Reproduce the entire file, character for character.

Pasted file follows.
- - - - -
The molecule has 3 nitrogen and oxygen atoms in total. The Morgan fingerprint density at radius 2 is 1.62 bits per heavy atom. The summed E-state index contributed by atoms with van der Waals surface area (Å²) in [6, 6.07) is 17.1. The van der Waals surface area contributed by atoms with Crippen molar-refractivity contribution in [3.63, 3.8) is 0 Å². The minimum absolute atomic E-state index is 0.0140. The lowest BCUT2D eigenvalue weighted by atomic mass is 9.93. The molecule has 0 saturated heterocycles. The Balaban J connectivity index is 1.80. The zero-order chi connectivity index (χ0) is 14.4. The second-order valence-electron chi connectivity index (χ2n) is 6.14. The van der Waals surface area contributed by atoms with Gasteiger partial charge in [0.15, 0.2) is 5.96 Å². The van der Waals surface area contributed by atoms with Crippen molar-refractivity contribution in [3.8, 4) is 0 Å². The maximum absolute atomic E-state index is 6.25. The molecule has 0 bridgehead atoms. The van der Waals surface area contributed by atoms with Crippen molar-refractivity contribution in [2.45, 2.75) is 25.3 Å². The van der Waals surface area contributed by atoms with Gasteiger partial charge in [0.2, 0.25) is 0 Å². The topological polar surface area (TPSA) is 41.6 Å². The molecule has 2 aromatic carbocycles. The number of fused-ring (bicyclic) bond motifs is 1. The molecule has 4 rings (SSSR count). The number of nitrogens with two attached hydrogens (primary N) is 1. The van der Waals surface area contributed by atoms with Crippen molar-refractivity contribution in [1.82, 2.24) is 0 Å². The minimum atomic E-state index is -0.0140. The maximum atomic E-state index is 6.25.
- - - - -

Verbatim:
The molecule has 3 nitrogen and oxygen atoms in total. The Morgan fingerprint density at radius 2 is 1.62 bits per heavy atom. The summed E-state index contributed by atoms with van der Waals surface area (Å²) in [6, 6.07) is 17.1. The van der Waals surface area contributed by atoms with Crippen molar-refractivity contribution in [3.63, 3.8) is 0 Å². The minimum absolute atomic E-state index is 0.0140. The lowest BCUT2D eigenvalue weighted by atomic mass is 9.93. The molecule has 0 saturated heterocycles. The Balaban J connectivity index is 1.80. The zero-order chi connectivity index (χ0) is 14.4. The second-order valence-electron chi connectivity index (χ2n) is 6.14. The van der Waals surface area contributed by atoms with Gasteiger partial charge in [0.15, 0.2) is 5.96 Å². The van der Waals surface area contributed by atoms with Crippen molar-refractivity contribution in [3.8, 4) is 0 Å². The maximum absolute atomic E-state index is 6.25. The molecule has 0 bridgehead atoms. The van der Waals surface area contributed by atoms with Crippen molar-refractivity contribution in [2.45, 2.75) is 25.3 Å². The van der Waals surface area contributed by atoms with Gasteiger partial charge in [0.2, 0.25) is 0 Å². The topological polar surface area (TPSA) is 41.6 Å². The molecule has 2 aromatic carbocycles. The number of fused-ring (bicyclic) bond motifs is 1. The molecule has 4 rings (SSSR count). The number of nitrogens with two attached hydrogens (primary N) is 1. The van der Waals surface area contributed by atoms with Crippen molar-refractivity contribution in [1.82, 2.24) is 0 Å². The minimum atomic E-state index is -0.0140. The maximum atomic E-state index is 6.25.